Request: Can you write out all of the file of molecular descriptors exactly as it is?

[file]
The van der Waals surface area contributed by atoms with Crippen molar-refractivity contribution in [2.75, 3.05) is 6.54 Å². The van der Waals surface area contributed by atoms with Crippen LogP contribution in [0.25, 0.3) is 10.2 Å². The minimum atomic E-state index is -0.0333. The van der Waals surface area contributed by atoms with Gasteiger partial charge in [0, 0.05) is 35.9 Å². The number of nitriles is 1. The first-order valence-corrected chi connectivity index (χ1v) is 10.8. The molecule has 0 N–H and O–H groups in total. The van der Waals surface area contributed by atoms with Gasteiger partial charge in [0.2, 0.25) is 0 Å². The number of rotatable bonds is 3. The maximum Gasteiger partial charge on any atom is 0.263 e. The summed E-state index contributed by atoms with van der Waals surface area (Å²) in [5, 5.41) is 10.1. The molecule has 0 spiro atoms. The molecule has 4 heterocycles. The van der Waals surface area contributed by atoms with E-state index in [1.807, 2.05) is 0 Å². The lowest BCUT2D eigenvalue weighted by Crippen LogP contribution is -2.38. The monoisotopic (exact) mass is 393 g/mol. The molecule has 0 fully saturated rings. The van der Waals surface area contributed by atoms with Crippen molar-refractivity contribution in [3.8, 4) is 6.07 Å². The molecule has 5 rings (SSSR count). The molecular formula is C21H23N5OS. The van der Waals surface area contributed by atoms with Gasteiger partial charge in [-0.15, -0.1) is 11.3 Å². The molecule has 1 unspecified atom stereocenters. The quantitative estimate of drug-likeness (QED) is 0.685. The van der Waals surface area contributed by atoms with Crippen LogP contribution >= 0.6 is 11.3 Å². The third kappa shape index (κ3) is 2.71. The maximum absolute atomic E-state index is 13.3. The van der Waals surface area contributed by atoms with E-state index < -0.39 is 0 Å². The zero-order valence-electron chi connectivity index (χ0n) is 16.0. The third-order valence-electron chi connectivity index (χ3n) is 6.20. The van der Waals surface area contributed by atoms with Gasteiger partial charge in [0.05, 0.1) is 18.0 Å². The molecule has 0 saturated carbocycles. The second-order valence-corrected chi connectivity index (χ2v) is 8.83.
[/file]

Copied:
The van der Waals surface area contributed by atoms with Crippen molar-refractivity contribution in [2.75, 3.05) is 6.54 Å². The van der Waals surface area contributed by atoms with Crippen LogP contribution in [0.25, 0.3) is 10.2 Å². The minimum atomic E-state index is -0.0333. The van der Waals surface area contributed by atoms with Gasteiger partial charge in [0, 0.05) is 35.9 Å². The number of nitriles is 1. The first-order valence-corrected chi connectivity index (χ1v) is 10.8. The molecule has 0 N–H and O–H groups in total. The van der Waals surface area contributed by atoms with Gasteiger partial charge in [0.2, 0.25) is 0 Å². The number of rotatable bonds is 3. The maximum Gasteiger partial charge on any atom is 0.263 e. The summed E-state index contributed by atoms with van der Waals surface area (Å²) in [5, 5.41) is 10.1. The molecule has 0 spiro atoms. The molecule has 4 heterocycles. The van der Waals surface area contributed by atoms with E-state index in [1.807, 2.05) is 0 Å². The lowest BCUT2D eigenvalue weighted by Crippen LogP contribution is -2.38. The monoisotopic (exact) mass is 393 g/mol. The molecule has 0 fully saturated rings. The van der Waals surface area contributed by atoms with Crippen molar-refractivity contribution in [3.8, 4) is 6.07 Å². The molecule has 5 rings (SSSR count). The molecular formula is C21H23N5OS. The van der Waals surface area contributed by atoms with Gasteiger partial charge in [-0.15, -0.1) is 11.3 Å². The molecule has 1 unspecified atom stereocenters. The quantitative estimate of drug-likeness (QED) is 0.685. The van der Waals surface area contributed by atoms with Crippen LogP contribution >= 0.6 is 11.3 Å². The third kappa shape index (κ3) is 2.71. The maximum absolute atomic E-state index is 13.3. The van der Waals surface area contributed by atoms with E-state index < -0.39 is 0 Å². The zero-order valence-electron chi connectivity index (χ0n) is 16.0. The third-order valence-electron chi connectivity index (χ3n) is 6.20. The van der Waals surface area contributed by atoms with Gasteiger partial charge in [0.05, 0.1) is 18.0 Å². The molecule has 0 saturated carbocycles. The second-order valence-corrected chi connectivity index (χ2v) is 8.83.